Limiting Public Sector Distortions. If markets are to play an important role in disciplining bank managers and owners, there must be a presumption that financial assistance will not be provided automatically to troubled banks and that owners and large creditors will not be fully protected. The broad goal for public sector policy should be to leave enough room for markets to work well enough to allow a bank’s funding cost to appropriately reflect the quality of its balance sheet. The proper role of central bank lender-of-last-resort facilities is to provide support promptly to illiquid but solvent institutions—typically at a penalty rate and against collateral—and to deny support to insolvent banks.

While the danger of precipitating a general loss of confidence makes it difficult to close large banks without fully compensating most depositors, it is almost always possible to make the owners and large creditors bear a substantial part of the financial burden of losses. Deposit insurance arrangements are designed to compensate some classes of depositors in case of individual bank failure. They are, however, prone to problems of moral hazard and need to be designed to contain such problems. Effective deposit insurance and lender-of-last-resort arrangements require a credible exit policy for problem banks. For exit to occur smoothly, the financial system must be sufficiently robust to limit the spillovers from the failing institutions to the rest of the system. Problem banks should therefore be closed before they become deeply insolvent and cause major losses for their creditors.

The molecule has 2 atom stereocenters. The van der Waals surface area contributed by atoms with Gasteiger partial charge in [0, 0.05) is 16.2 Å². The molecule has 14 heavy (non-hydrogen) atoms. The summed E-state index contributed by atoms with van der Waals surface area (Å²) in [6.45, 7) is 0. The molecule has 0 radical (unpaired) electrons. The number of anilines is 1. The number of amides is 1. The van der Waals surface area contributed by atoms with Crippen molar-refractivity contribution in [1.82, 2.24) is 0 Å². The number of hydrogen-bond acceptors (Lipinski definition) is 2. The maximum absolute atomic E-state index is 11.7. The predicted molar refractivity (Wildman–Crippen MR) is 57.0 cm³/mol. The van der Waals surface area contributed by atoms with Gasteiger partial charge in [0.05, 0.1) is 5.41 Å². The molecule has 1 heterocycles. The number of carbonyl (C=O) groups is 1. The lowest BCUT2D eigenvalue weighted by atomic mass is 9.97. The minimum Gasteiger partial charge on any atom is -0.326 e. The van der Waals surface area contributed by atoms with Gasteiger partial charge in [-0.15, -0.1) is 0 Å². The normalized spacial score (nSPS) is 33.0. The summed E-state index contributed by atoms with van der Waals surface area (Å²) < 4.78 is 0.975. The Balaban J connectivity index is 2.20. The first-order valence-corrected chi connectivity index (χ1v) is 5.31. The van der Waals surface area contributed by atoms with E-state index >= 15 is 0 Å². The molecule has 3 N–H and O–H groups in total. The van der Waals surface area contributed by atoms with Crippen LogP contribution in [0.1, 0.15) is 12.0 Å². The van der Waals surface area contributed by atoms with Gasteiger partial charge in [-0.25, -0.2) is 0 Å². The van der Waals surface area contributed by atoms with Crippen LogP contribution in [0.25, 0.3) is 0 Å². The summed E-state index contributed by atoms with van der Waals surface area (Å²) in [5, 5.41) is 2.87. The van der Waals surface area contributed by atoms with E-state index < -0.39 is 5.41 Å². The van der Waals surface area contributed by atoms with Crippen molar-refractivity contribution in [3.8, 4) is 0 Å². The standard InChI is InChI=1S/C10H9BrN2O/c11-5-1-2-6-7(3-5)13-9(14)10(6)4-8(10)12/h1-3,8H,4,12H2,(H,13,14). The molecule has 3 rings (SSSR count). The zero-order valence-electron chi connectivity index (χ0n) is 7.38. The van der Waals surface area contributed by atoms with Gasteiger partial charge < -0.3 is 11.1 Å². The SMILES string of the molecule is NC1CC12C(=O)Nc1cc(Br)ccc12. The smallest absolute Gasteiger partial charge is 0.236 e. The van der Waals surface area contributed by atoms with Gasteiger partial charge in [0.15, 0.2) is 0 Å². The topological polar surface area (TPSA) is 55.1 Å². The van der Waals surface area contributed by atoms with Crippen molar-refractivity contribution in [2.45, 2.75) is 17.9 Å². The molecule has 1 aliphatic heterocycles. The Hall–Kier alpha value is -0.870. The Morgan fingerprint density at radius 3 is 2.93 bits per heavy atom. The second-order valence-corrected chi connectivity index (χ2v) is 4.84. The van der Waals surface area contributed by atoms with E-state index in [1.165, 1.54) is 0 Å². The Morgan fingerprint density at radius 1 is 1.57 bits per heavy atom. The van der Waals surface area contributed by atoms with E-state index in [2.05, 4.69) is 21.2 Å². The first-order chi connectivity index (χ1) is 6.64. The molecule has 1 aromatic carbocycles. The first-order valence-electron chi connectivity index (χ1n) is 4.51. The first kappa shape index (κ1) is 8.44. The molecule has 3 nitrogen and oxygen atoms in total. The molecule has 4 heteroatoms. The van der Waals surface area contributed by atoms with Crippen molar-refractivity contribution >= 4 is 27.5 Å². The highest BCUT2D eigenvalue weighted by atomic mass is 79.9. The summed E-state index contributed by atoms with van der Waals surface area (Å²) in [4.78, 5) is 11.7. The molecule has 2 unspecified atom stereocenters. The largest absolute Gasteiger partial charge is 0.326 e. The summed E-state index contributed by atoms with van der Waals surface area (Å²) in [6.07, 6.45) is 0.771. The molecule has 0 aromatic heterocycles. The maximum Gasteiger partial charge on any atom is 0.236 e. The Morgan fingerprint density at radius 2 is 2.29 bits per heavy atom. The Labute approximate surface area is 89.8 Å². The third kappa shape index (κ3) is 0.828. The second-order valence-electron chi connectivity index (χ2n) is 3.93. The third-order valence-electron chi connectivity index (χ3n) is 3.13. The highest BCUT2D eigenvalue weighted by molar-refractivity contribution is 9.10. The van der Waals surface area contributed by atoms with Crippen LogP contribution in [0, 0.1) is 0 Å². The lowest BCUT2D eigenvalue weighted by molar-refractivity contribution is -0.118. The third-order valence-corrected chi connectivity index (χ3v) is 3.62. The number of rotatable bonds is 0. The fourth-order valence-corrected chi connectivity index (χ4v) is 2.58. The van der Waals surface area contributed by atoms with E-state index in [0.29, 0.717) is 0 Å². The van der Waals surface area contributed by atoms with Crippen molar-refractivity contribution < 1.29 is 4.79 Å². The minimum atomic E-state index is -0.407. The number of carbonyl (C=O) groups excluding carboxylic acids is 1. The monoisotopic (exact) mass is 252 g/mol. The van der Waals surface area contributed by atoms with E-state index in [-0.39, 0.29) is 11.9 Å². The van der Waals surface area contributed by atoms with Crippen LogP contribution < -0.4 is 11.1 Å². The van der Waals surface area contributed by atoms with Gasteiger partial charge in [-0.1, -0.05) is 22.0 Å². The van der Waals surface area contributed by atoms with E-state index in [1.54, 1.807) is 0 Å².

Controlling Risk Through Oversight. Bank regulation and supervision seek to limit the adverse impact of the official safety net on risk taking and to force banks to internalize the externalities of failures. The objective of such oversight should not be to guarantee the survival of every bank but to make sure that the banking system as a whole remains sound. Banking laws and regulations seek to establish policies that allow only financially viable banks to operate; limit excessive risk taking by owners and managers of banks; establish appropriate accounting, valuation, and reporting rules; and provide for corrective measures and restrictions on activities of weak institutions. As part of their general duty to promote financial stability, banking supervisors monitor the soundness of the banking system and the adequacy of banks, as well as risk management practices and financial data and their compliance with prudential regulations. To be effective, a supervisory authority must have sufficient autonomy, authority, and capacity. The supervision of individual banks is the responsibility of the national supervisory authority and is not an area that IMF surveillance would normally cover. Nonetheless, there are cases when inadequacy in the supervisory approach can be a cause of system weakness with macroeconomic consequences, thus making it a legitimate cause of inquiry.

The first line of defense against unsound banking is competent management.

Strengthening the Structural Framework. The structure and concentration of bank ownership may adversely affect the performance and stability of the system. The recent trend toward larger banks and financial conglomerates, for example, increases the potential for systemic risk, which in turn increases the need for official oversight. Market perception that institutions are too big to fail also undermines market discipline and, therefore, requires increased official supervision.